The Ohio Supreme Court has defined wilful misconduct and wanton negligence in Reserve Trucking Co. v. Fairchild, 128 Ohio 519, stating: "Wilful misconduct . . . implies the element of intent or purpose to injure. 'Wanton negligence' on the other hand implies the failure to exercise any care toward those to whom a duty of care is owing when the probability that harm will result from such failure is great and such probability is actually known to the defendant." Tested by the standard so defined, appellee's conduct was not wilful or wanton. The jury could not be permitted to come to any such conclusion and the court below, after determining that the law of Ohio applied, correctly withdrew the question from its consideration.
There was no error in applying the law of Ohio. The Restatement, Conflicts, Section 379, states that the law of the place of wrong determines whether a person is responsible for unintended harm. Section 384 (2) reads: "If no cause of action is created at the place of wrong, no recovery in tort can be had in any other state." Our more recent decisions are in accord with the rule thus stated: Singer v. Messina, 312 Pa. 129, 137; Dickinson v. Jones, 309 Pa. 256; see also Young v. Massi, 289 U.S. 253, 258; Hall v. Hamel, 244 Mass. 464, 138 N.E. 925; Beale, The Conflict of Laws, p. 1286 et seq.
It is argued that the wrong occurred in this state because the alleged negligent act commenced in this state and our rule governing the duty of a driver to a guest should therefore control. If it is assumed that it was negligence to commence and continue the trip with unsafe tires so that the action for negligence originated in Pennsylvania, our law would still not apply. As stated by Chief Justice MITCHELL in Hoodmacher v. Lehigh Val. R. R. Co., 218 Pa. 21: "No matter how great the negligence of the defendant, nor where it began or continued, there was no cause of action to anybody until an injury was received." To constitute a tort there must be an injury; mere negligence establishes no right of action. The place of wrong is, and the tort must be deemed to arise, where the injury is inflicted, not where the negligent acts leading to it were committed. Thus in Otey v. Midland Valley R. Co., 197 P. 203, plaintiff sued for damages caused by a fire set by sparks from defendant's engine. The damage was done to plaintiff's farm in Oklahoma, which bordered on the Oklahoma-Kansas State line. The sparks had been given off by defendant's train while traveling in Kansas. It was held that the Oklahoma law applied. In Alabama G. S. R. Co. v. Carroll, 11 So. 803, plaintiff was employed as a brakeman on defendant's trains, running from Alabama to Mississippi. The trains proceeded from Alabama with a defective link connecting two of them. It broke when the trains reached Mississippi, causing injury there to the plaintiff. The court ruled that the law of Mississippi controlled plaintiff's action. This view finds support in other authorities. Restatement, Conflicts, Sec. 377, Note; Goodrich, Conflict of Laws, page 191; Connecticut Valley Lumber Co. v. Maine Central R. R. Co., 78 N.H. 553; see Leonard v. Decker, 22 F. 741; Moore v. Aywell, 29 App. D.C. 312.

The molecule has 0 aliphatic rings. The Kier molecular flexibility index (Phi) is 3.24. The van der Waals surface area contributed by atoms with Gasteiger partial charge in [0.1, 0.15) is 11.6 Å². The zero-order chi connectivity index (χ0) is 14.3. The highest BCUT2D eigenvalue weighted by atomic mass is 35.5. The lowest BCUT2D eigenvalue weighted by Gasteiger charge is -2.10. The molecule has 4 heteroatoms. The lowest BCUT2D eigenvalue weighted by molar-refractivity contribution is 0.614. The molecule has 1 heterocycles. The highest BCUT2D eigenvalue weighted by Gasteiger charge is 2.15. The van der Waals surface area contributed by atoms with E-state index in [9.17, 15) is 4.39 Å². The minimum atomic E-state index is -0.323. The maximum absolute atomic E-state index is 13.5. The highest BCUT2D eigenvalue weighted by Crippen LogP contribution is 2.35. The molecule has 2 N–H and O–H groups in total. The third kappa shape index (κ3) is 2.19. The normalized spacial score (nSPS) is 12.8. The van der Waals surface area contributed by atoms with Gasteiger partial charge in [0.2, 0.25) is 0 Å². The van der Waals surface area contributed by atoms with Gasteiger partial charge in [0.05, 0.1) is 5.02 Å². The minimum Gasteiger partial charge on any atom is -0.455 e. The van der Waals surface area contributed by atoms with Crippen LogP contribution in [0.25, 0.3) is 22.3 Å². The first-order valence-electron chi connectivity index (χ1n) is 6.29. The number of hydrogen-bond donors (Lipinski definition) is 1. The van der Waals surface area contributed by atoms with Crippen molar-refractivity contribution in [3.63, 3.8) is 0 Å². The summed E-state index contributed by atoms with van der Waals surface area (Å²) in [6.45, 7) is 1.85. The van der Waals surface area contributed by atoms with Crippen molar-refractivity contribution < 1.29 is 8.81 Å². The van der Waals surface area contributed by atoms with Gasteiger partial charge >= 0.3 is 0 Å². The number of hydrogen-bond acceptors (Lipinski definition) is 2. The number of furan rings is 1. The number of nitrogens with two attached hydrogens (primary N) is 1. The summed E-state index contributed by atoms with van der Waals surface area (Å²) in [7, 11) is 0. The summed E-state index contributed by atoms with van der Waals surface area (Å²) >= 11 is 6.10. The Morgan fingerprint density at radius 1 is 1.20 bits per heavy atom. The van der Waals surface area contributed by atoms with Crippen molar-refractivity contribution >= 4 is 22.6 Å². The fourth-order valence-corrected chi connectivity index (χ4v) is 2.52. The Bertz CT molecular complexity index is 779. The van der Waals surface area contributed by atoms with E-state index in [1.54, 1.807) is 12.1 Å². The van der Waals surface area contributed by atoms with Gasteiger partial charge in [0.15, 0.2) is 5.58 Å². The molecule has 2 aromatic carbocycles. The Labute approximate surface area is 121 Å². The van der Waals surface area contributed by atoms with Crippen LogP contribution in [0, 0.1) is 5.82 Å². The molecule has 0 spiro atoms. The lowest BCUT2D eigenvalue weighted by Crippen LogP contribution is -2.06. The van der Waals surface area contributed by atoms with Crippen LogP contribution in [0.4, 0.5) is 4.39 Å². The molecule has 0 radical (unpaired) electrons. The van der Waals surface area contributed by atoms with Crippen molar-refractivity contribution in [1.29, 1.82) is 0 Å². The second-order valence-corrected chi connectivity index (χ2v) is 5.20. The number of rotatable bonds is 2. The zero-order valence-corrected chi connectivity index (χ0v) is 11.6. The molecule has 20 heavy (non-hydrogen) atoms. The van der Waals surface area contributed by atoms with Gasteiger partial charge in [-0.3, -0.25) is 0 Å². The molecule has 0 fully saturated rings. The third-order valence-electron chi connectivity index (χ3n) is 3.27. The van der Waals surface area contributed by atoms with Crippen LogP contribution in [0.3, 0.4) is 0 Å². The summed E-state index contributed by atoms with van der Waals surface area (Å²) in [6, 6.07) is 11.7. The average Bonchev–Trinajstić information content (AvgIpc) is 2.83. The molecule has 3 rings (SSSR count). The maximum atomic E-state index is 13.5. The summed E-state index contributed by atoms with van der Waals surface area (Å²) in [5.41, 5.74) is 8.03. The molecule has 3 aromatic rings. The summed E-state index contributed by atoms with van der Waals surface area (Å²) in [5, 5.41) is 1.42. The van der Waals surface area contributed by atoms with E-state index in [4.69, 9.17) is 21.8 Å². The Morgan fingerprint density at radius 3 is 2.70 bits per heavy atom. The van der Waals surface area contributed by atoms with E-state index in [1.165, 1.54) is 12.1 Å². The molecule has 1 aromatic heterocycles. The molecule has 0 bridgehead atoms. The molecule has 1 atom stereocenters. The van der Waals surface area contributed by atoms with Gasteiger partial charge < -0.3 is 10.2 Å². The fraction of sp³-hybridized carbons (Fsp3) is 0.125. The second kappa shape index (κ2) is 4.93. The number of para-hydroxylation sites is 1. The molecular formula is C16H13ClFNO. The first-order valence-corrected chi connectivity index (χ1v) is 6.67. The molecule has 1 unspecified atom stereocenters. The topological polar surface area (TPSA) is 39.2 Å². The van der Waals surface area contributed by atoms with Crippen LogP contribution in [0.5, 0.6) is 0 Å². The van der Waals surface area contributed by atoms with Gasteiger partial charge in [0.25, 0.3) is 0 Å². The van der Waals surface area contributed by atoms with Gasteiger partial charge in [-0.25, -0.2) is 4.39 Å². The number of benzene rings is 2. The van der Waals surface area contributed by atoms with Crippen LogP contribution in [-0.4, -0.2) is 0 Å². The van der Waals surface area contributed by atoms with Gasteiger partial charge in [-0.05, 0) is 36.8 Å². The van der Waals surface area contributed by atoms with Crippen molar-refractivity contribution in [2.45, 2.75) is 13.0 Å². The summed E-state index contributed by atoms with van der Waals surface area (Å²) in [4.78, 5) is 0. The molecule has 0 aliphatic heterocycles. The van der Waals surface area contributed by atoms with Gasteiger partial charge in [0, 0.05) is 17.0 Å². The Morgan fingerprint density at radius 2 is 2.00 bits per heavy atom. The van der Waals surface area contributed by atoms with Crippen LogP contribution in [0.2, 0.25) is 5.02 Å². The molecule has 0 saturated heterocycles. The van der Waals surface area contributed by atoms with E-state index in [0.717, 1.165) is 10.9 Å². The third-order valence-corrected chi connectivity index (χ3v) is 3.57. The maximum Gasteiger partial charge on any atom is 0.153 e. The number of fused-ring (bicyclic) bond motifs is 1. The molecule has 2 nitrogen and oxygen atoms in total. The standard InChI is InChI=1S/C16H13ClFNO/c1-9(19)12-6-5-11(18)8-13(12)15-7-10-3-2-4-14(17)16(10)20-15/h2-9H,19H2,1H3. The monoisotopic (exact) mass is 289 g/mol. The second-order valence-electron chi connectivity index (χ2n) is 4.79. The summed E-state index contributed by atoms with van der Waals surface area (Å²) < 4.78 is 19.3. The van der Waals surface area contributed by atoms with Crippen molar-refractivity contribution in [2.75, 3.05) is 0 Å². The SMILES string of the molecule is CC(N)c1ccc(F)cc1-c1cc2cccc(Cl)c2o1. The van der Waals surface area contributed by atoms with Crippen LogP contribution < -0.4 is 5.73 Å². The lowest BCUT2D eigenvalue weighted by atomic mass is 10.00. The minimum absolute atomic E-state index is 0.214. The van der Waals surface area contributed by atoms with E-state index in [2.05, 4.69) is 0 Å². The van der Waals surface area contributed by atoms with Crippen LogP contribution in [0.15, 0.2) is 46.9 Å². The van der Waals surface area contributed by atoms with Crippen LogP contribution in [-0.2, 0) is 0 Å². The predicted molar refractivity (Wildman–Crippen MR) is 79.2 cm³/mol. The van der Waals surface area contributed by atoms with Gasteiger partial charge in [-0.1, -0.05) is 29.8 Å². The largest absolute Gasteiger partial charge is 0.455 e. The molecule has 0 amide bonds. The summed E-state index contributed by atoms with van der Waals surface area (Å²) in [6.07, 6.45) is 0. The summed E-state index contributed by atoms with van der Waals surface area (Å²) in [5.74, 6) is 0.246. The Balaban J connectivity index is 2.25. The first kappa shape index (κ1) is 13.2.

It is insisted that Hoodmacher v. Lehigh Val. R. Co., supra, and Derr v. Lehigh Val. R. Co., 158 Pa. 365, conflict with these principles. As these cases concern themselves with a statutory cause of action for death, they are susceptible to the application of a different principle from that governing the ordinary common law trespass, although it is not meant to be asserted here that a different principle should apply. In the statutory death action there is a possibility of fixing the place of wrong by any one of three incidents, namely, place of negligence, place of injury and the place of death. In the common law trespass there is only the place of injury and the place of negligence.
A careful examination of the Hoodmacher and Derr cases, supra, and of Centofanti v. Penna. R. R. Co., 244 Pa. 255, discloses an apparent conflict in the theory applied to the determination of the applicable law where more than one jurisdiction is involved. Disregarding the broad language which was employed in them, a careful analysis shows that the only actual inconsistency with the rules above enunciated occurs in the decision on the reargument of the Hoodmacher case, where the court, apparently influenced by the fact that this was a death action, seized upon the place of death as determining the applicable law. It should be pointed out, however, that as time brought about a further clarification of the theory underlying the statutory death action, our court has placed more emphasis on the place where the injuries are received than on the place where the death occurred, because as stated in the Centofanti case ". . . the cause of action contemplated by the statute is the tort which produces death and not the death caused by the tort."
Without arriving at any final conclusions with regard to the conflict of laws principle which is to govern the statutory death action, it is clear that in the instant case, a common law trespass, the wrong took place in Ohio and the law of that state was properly applied.